Monday 9 July 2018

Inner demons - Mozart's Idomeneo at the Buxton Festival

Mozart Idomeneo - Paul Nilon, Heather Lowe, Madeleine Pierard - Buxton International Festival 2018 - (Photo Richard Hubert Smith)
Mozart Idomeneo - Paul Nilon, Heather Lowe, Madeleine Pierard - Buxton International Festival 2018
(Photo Richard Hubert Smith)
Mozart Idomeneo; Paul Nilon, Rebecca Bottone, Heather Lowe, Madeleine Pierard, Ben Thapa, dir: Stephen Medcalf, cond: Nicholas Kok, Northern Chamber Orchestra; Buxton International Festival at Buxton Opera House
Reviewed by Robert Hugill on 8 July 2018 Star rating: 3.5
An Idomeneo riven by his own demons in this striking new production

Mozart Idomeneo - Rebecca Bottone - Buxton International Festival 2018 - (Photo Richard Hubert Smith)
Rebecca Bottone - (Photo Richard Hubert Smith)
Having explored early Mozart with last year's production of Lucio Silla, this year Buxton International Festival moved to the composer's first mature opera, Idomeneo. Opening at Buxton Opera House on Sunday 8 Juy 2018, the production was directed by Stephen Medcalf with designs by Isabella Bywater, and featured Paul Nilon as Idomeneo, Rebecca Bottone as Ilia, Heather Lowe as Idamante, Madeleine Pierard as Elettra and Ben Thapa as Arbace. Nicholas Kok conducted the Northern Chamber Orchestra.

Mozart's opera was premiered in Munich in 1781, though there were only three performances, and the only other performance in his lifetime was a concert performance given in Vienna in 1786 with an amateur cast. The work has a complex textual history, the composition process was somewhat fraught and Mozart had to make significant cuts before the premiere owing to the work's length. He never made planned revisions to the work (tenor Idamante, bass Idomeneo), though he did make some changes for the 1786 performance which had a tenor Idomeneo. For these performances Buxton used the 1781 version, but trimmed to bring the running time to three hours (a single interval in the middle of Act Two after 'Fuor del mar'), and Arbace lost all of his arias.

Mozart Idomeneo - Madeleine Pierard - Buxton International Festival 2018 - (Photo Richard Hubert Smith)
Madeleine Pierard - (Photo Richard Hubert Smith)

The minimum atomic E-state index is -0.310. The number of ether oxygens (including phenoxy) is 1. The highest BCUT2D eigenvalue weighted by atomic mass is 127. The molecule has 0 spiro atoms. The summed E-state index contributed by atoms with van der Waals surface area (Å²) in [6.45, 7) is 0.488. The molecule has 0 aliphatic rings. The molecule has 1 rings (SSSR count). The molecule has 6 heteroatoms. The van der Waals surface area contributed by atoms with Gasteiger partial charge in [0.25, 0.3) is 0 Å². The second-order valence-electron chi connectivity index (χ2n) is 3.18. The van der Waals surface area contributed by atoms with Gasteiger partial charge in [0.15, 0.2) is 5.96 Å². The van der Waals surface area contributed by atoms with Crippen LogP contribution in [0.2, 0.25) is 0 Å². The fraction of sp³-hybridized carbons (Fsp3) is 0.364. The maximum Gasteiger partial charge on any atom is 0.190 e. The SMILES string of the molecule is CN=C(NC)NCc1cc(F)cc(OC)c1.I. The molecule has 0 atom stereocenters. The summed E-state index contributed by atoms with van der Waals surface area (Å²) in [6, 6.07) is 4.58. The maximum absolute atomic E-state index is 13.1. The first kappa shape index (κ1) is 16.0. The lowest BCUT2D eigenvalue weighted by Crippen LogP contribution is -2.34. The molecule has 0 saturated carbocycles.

Isabella Bywater's striking set seems to have been partly inspired by Romain Veillon's photographs of the ghost town, Kolmanskop, in the Namibian desert which has been taken over by sand. So we had an austere classical structure with views of the sea, yet half taken over by sand. This formed the permanent set, and gave a series of striking locations for the action.

A key to understanding Stephen Medcalf's approach to the opera [see my interview with him] was perhaps that the men's costumes were all military of the World War One era. He suggests that Idomeneo's struggles are due to PTSD, and that the monster is within. Thus the work becomes about Idomeneo's struggle with the guilt he feels arising from the war, rather than an external struggle. This has the advantage that it does not require the depiction of a monster (something with which most directors and designers fail), but does place a lot of focus on Idomeneo.

Paul Nilon was superb at suggesting, from the first moment, a man wracked by guilt and each of his arias had a strong, inner intensity. This was a man struggling with demons from the first moment. That said, I am not sure the scene with the monster (depicted with Idomeneo ravening) quite worked and it left the dramaturgy of the last Act (with Idamante going off to fight the monster) a bit skew. But when Nilon was on stage he held us with the sheer power of his performance, and 'Fuor del mar' was rightly the centre-piece with a bravura yet vivid account of the aria.

Mozart Idomeneo - Heather Lowe - Buxton International Festival 2018 - (Photo Richard Hubert Smith)
Heather Lowe - (Photo Richard Hubert Smith)